All in a Day’s Walk
For two months a year, hikers can enjoy the flowers, birds and exquisite scenery on the Steenbok Day Trail in West Coast National Park
Afaint grunt caught our attention. We looked up to see four Great White Pelicans flying overhead, their huge wings and heavy undercarriage making them all look a bit like Boeings.
Shaen and I were on our annual pilgrimage to the Postberg section of the West Coast National Park.
Only open during August and September, this rugged reserve is one of the best and most accessible places in South Africa to see the colourful daisies and other blooms that announce the arrival of spring.
Last year we almost missed the boat, visiting the reserve on 30 September, the final day of the season. And we broke our normal routine of backpacking the beautiful two-day, Postberg Trail in favour of the 13.9-kilometre Steenbok Day Trail. Lugging a heavy pack and then pitching my tent seemed too much of a schlep. And besides, it was still chilly in the Cape. I fear I’m getting soft.
As a treat, and to maximise our time in the reserve, we booked into Jo-Anne’s Beach Cottage on the lagoon, for the nights before and after our hike. It’s a two-hour drive from Cape Town to the Postberg section of the reserve, so it would otherwise have meant an early start.
Instead we arrived late afternoon and enjoyed a leisurely drive in, stopping numerous times to allow tortoises to cross the road, and to check out the birds. Ostriches strode out on the dunes, we passed a large herd of eland a mere 20 metres from the tar and, as we turned off the main park road down to the cottage, we saw a Cape grey mongoose scoot into the bush. The 18-kilometre drive from the park gate took us nearly two hours.
In the morning we rose before dawn and wandered down for coffee at the water’s edge, where long-legged plovers and sandpipers waded through the shallows. From the park brochure I learnt that the West Coast National Park is home to more than 250 bird species, more than a quarter of South Africa’s total.
We wanted to be at the Postberg gate when it opened at 9am so, after breakfast, took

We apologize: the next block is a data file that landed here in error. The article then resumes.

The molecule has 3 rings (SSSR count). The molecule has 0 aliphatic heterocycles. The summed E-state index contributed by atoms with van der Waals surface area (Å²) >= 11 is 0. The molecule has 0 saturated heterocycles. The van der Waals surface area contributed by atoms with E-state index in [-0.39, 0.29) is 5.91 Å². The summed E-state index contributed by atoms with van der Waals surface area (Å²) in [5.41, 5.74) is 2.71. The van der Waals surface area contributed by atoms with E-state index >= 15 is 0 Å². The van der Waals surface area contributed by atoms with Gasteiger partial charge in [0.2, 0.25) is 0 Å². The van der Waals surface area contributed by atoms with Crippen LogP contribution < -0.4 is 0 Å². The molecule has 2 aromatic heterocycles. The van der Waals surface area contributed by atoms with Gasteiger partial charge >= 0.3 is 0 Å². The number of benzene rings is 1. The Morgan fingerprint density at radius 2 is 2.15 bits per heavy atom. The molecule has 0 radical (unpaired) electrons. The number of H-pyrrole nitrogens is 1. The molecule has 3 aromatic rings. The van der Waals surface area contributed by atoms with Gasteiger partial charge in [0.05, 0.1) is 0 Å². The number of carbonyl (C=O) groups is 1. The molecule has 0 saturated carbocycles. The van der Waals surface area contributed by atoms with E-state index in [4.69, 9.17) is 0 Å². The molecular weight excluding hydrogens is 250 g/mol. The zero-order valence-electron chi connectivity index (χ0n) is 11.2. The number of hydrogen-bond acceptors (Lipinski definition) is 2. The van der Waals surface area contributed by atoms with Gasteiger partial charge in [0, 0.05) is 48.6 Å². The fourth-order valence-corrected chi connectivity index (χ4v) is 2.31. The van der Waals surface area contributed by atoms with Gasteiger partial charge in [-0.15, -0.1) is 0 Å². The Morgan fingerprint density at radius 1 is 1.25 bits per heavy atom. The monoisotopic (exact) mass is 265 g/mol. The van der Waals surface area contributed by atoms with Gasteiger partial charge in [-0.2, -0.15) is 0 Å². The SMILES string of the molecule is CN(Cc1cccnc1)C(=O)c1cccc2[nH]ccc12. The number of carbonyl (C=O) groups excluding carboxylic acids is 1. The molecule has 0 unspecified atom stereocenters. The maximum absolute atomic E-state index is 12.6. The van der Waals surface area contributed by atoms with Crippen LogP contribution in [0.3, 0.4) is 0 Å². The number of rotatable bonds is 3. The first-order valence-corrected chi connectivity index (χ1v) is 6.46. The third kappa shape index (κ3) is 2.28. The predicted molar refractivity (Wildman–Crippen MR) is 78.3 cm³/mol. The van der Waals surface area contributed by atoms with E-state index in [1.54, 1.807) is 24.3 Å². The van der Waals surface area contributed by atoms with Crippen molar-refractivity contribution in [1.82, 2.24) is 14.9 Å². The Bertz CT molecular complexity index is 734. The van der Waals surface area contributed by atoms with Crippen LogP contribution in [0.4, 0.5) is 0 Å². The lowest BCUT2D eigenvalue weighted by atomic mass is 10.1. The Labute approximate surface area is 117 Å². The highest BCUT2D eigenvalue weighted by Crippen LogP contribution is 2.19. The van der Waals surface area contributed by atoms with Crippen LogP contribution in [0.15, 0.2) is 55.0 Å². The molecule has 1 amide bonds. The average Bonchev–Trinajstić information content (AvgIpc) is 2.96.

a slow drive along the ridge, enjoying the views of the Atlantic Ocean on the left, and the shimmering Langebaan Lagoon to our right. Yellow-billed Kites soared overhead and an owl watched us closely from its perch on a signboard near the Tsaars bank parking area. Visiting the West Coast National Park is always good for the soul.
After checking in with the ranger, we followed the trail as it meandered east from the gate across flat veld dotted with granite boulders. Along the way we encountered even more tortoises and it seemed that the Skilpad Trail would have been an appropriate name.
Covered by waist-high stinkkruid (Oncosiphon suffruticosum), the veld was a brilliant yellow, a spectacular floral display. But where were the daisies, we wondered. There were patches of colour to be sure, but nothing like the multi-hued carpets that usually covered the plains. And many of the daisies we did see were past their best.
We soon caught up with some other hikers (Dr Carel Muller, Johan Coetsee, his wife Santie and her 10-year-old son Francois), who were from Somerset West and regular visitors to the park. They agreed with our observations – these vistas of last year were very different to those they had experienced the season before.
“The severe drought clearly impacted on the flowers,” Johan said. “When I hiked here for the first time in 2005, there had been a lot of rain in the Cape and the park was very colourful. But it’s still beautiful this year. What makes the hikes special is that the reserve is open only two months a year so the trails are pristine. In ‘normal’ years, when it’s not so dry and the vegetation is thicker, there are almost no human tracks.”
We chuckled. Perhaps the absence of daisies might encourage us to raise our eyes from the ground and focus on the spectacular scenery and the less conspicuous species of the park.
We began to climb, enjoying the everchanging views of the mountain, lagoon and ocean. We stopped several times to pick out familiar landmarks - the houseboats in the turquoise waters of Kraalbaai, the quaint, privately owned cottages of Church haven and, on the other side of the lagoon, the town of Langebaan.
Continuing up, we followed red and white
BELOW: Cape mountain zebra, along with eland, bontebok and other antelope, are regularly sighted along the trail. RIGHT: Keep your eyes peeled for angulate tortoises both on the trail and on the roads in the park.
LEFT: For some of the way the Steenbok Day Trail follows the route of the overnight Postberg Trail so the trail markers depict both routes. BELOW: Near the halfway point the trail follows the tourist road for a short distance.
ABOVE: We meet Johan Coetsee and family near the entrance gate they are hiking the overnight Postberg Trail. In addition to visiting the Postberg reserve during flower season, they often drive up to the West Coast National Park to picnic on the rocks and enjoy the sight and smell of the sea. BELOW: The weird and wonderful granite outcrops of Vingerklippe are a high point in more ways than one.